U.S. investigators, including former Attorney General Ramsey Clark, found a Filipino officer commanding a compound of tortured political prisoners who had received his training at Fort Bragg and Fort Benning. One of Clark’s aides stated that “we found … evidence of torture, approximately eight 14-inch reinforcing rods next to a single-burner electric plate.” Also in a small back room were a number of auto batteries attached to a recharging device.

Some men were trained in Taiwan at a special school Ray Cline had set up with the agreement of Chiang Ching-kuo. The Political Warfare Cadres Academy is at Peitou, outside Taipei. Since 1959, the Academy has offered two-month training courses in “psychological warfare and techniques of interrogation.” Graduates are very circumspect but admit: “We were taught that to defeat communism, we had to be cruel; you have to be as cruel as the enemy.” Cline arranged for American military personnel, drawn from the Military Assistance Advisory Group stationed on Taiwan, to conduct the classes. In twenty-eight years, the Academy has graduated thousands of Taiwanese, Filipinos, and leaders of death squads in El Salvador, Paraguay, Argentina, Guatemala, and Honduras. The Academy often recruits its students during meetings of the Asian People’s Anti-Communist League and the World Anti-Communist League. Taiwan customarily offered to pay all the “students’” expenses.

Walton had the enthusiastic help of Filipino intelligence officers who had been trained by Lansdale and the CIA under President Magsaysay, and who had then moved on with Napoleon Valeriano to become advisers in Indochina. As many as ten thousand counterinsurgency jobs in Indochina were filled by Filipinos, in CIA-financed fronts such as Operation Brotherhood, Eastern Construction, Vinnel Corporation, International Volunteer Services, Air America, and Bird & Sons. They brought these skills back to Manila and applied them on their own countrymen under Walton’s guidance. Methods first tested on the Viet Cong and Pathet Lao in a state of war were turned on Filipinos in a state of peace.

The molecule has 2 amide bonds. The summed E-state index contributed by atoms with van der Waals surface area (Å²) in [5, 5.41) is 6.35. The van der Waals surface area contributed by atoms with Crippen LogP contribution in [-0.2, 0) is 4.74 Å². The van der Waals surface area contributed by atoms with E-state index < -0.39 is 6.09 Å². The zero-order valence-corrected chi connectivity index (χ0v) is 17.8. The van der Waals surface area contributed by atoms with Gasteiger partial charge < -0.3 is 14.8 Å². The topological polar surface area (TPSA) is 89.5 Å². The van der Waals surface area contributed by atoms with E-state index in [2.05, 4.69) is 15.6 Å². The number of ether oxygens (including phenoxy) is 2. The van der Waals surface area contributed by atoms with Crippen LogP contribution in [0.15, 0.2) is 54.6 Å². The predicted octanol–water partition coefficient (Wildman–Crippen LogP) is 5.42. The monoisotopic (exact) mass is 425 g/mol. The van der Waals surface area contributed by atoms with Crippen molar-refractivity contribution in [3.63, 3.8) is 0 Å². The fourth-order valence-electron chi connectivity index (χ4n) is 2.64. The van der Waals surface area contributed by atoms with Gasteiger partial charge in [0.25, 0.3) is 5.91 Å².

Walton expanded and modernized police communication networks, improved record systems and internal security. For the first time, tight coordination was introduced between the national police, municipal police, and Constabulary, locking their command structure to that of the National Bureau of Investigation (NBI) and the Armed Forces of the Philippines, all under the personal control of President Marcos.

By the middle of 1970, more than 10,500 policemen had been trained, more than 2,000 specialists in police communications, and 50 senior police officials had attended the Police Academy in Washington. The greatest emphasis was placed on the control of urban protest, which at this time consisted of student demonstrations against further rule by Ferdinand and Imelda.

One result was the creation of the Metropolitan Command (METROCOM) in July 1967, with jurisdiction over all riot control and internal security operations for Greater Manila. To make its job easier, USAID supplied METROCOM with computerized identification systems.